2014-2015

Stay up to speed with research by watching public lectures online from Imperial. You can stream or download these talks and more of our great multimedia content through a number of channels, and catch up with our professors in your own time.

Keep up with our research in real time by following us on Twitter via @ImperialSpark.

2014-2015

Advanced geomechanics: hot, dehydrated and shaken

Professor Lidija Zdravkovic (Civil and Environmental Engineering) discusses how her work developing computational models of soils helps the construction industry when considering complex construction projects, such as The Shard or Crossrail.

#hotandshaken

The dark net: inside the digital underworld

Cyber expert Jamie Bartlett explores dark internet subcultures, hidden encrypted websites, and the people behind them, in the 2014 Vincent Briscoe Lecture.

#TheDarkNet

Going brown or getting greener?

Find out about the effect of the Earth’s vegetation and soils in the rate of climate change with Professor Jon Lloyd (Life Sciences).

#biosphere

Hackers at the dinner table

Learn how scientists study the properties of fungi to design disease-resistant crops and protect our food supply from Professor Pietro Spanu (Life Sciences).

#foodhackers

How is Antarctica changing and why should we care?

How the genomics of TB is changing our view of the human immune system

Professor Anne O’Garra (NHLI) discusses her work understanding the different indicators of latent and active TB based on genetic analysis.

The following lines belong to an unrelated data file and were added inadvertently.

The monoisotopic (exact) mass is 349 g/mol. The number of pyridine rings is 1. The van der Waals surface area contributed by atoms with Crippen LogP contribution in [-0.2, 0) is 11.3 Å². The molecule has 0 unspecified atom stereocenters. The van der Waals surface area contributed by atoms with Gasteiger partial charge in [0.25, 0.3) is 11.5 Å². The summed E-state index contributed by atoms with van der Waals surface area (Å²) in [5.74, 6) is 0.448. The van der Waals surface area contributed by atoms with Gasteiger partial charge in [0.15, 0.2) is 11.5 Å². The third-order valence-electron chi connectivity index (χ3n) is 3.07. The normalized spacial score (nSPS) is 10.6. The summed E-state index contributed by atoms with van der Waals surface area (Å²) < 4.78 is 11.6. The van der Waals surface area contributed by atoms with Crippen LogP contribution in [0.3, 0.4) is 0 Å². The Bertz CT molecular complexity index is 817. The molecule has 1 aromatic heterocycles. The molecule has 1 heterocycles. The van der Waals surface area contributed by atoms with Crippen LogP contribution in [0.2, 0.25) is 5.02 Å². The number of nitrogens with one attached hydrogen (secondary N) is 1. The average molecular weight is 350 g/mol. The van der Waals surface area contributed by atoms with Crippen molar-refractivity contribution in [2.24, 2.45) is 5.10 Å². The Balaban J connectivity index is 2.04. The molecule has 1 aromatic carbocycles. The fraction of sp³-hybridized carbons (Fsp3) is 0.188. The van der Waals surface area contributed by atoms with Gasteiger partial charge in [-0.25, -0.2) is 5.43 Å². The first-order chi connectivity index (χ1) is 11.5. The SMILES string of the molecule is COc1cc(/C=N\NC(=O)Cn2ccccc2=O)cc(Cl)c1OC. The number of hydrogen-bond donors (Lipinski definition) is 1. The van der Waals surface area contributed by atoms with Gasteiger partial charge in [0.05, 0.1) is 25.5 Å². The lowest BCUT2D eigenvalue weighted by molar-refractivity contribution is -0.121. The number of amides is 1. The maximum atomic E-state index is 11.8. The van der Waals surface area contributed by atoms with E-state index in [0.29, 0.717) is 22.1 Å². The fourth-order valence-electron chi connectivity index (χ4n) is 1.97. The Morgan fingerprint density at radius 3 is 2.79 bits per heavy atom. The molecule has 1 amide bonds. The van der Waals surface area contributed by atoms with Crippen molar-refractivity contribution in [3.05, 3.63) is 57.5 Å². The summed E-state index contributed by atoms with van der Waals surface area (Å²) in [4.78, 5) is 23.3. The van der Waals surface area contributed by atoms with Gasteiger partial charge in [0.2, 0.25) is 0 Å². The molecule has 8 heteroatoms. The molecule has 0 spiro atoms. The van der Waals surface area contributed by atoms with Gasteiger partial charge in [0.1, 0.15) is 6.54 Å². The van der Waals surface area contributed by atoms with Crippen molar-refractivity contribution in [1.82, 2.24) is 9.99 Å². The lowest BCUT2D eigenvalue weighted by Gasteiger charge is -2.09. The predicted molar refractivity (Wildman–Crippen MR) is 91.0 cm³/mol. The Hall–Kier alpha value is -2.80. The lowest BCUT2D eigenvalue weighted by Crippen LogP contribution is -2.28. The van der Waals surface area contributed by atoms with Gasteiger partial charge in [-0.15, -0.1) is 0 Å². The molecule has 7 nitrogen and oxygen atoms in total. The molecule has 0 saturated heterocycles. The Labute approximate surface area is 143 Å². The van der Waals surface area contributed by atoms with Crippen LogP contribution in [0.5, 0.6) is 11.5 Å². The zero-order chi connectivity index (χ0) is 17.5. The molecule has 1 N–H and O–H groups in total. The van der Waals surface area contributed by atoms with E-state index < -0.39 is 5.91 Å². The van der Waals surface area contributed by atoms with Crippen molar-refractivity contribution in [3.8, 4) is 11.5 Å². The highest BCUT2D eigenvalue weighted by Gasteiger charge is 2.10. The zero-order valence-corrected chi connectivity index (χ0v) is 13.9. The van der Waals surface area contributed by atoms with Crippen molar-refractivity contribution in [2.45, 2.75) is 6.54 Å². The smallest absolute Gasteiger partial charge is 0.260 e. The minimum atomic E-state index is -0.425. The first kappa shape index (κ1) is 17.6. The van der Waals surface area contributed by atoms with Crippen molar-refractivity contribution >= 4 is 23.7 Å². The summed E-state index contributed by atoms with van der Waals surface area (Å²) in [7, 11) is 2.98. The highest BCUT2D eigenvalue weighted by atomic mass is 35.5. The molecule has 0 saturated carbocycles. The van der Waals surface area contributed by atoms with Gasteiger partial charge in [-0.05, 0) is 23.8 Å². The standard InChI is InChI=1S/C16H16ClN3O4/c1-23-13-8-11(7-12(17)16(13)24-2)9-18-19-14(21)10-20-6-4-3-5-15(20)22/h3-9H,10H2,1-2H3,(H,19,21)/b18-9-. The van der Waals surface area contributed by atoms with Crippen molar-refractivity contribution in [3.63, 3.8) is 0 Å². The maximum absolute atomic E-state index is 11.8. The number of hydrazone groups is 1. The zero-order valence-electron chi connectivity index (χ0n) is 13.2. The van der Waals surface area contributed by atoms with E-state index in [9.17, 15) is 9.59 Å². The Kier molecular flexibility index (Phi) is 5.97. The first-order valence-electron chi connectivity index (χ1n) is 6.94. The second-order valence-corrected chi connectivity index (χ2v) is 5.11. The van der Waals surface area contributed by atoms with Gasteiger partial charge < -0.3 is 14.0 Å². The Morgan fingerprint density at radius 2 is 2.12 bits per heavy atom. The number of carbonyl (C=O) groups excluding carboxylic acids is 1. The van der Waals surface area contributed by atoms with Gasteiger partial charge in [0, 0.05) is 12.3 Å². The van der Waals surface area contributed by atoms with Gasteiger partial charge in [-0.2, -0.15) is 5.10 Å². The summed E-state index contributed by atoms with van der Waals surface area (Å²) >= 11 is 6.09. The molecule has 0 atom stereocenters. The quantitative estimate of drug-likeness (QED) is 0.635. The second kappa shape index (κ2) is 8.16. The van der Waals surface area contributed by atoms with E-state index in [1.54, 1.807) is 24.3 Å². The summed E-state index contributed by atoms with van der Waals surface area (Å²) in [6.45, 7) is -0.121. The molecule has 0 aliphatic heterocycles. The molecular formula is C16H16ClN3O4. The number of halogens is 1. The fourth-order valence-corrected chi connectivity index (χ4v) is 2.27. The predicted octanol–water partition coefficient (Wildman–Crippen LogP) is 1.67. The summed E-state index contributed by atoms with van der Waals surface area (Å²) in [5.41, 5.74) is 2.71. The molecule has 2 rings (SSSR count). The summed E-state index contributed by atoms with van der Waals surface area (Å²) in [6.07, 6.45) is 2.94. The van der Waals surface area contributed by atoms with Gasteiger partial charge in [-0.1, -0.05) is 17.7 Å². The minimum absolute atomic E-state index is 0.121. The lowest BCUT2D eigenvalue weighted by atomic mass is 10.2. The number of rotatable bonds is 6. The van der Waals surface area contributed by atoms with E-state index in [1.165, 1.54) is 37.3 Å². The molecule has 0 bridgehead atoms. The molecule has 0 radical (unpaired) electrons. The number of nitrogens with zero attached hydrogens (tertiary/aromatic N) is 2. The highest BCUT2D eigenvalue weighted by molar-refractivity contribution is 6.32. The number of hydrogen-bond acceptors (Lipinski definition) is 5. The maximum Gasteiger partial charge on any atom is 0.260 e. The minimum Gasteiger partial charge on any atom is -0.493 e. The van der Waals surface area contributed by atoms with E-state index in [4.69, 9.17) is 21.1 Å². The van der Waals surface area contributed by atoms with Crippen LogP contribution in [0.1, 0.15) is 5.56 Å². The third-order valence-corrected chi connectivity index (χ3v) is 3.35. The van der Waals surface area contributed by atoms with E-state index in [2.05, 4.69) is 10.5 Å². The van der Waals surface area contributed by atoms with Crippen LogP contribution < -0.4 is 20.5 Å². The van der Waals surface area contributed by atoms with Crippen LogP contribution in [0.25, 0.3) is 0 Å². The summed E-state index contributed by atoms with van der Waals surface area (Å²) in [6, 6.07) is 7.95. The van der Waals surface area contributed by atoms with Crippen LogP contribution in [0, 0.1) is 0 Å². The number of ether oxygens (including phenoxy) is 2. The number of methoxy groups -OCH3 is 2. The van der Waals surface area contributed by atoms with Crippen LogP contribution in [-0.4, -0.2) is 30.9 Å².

#TBgenomics

Modelling the molecules of life

2013 Nobel Laureate in Chemistry and Stanford professor, Michael Levitt, describes the origins of computational structural biology and future applications for the technology

Playing the quantum field

Professor Arttu Rajantie (Physics) explains what we mean by quantum fields and why they are so important in understanding the earliest moments of the Universe.

#quantumfields

Quantum theory: it’s unreal

Professor Terry Rudolph (Physics) talks about the importance of developing a narrative for quantum theory given that the science exists in a realm smaller than what can be easily observed and described. 

#unrealquantum

Shedding new light on Schrödinger’s cat

2012 Physics Nobel Laureate, Professor Serge Haroche, discusses how quantum theory has allowed us to better understand the subatomic world, and led to revolutionary technologies including computers, lasers and atomic clocks.

#Schrodinger14

Sparse signal processing: Occam in the age of abundance

Professor Pier Luigi Dragotti (Electrical and Electronic Engineering) discusses how analogue signals can be efficiently and effectively converted to digital signals by the principle of 'Occam's razor'.

#sparsity

Systemic risk: a challenge for mathematical modelling

Professor Rama Cont (Mathematics) illustrates how mathematical models can contribute to the understanding of systemic risk and examines the link between the structure of the financial system and its stability.

#systemicrisk

Towards a silent aircraft

Professor Dame Ann Dowling, President of the Royal Society of Engineering, describes her career combining engineering research into aircraft noise with industrial practice.

#imperialwomen

U+life: the era of microchip medicine

Regius Professor of Engineering Chris Toumazou (Electrical and Electronic Engineering) looks at advances in healthcare using semiconductors and microchips in the treatment of chronic diseases.

#GaborLecture

Vascular rheumatology: a journey from East Acton to East Asia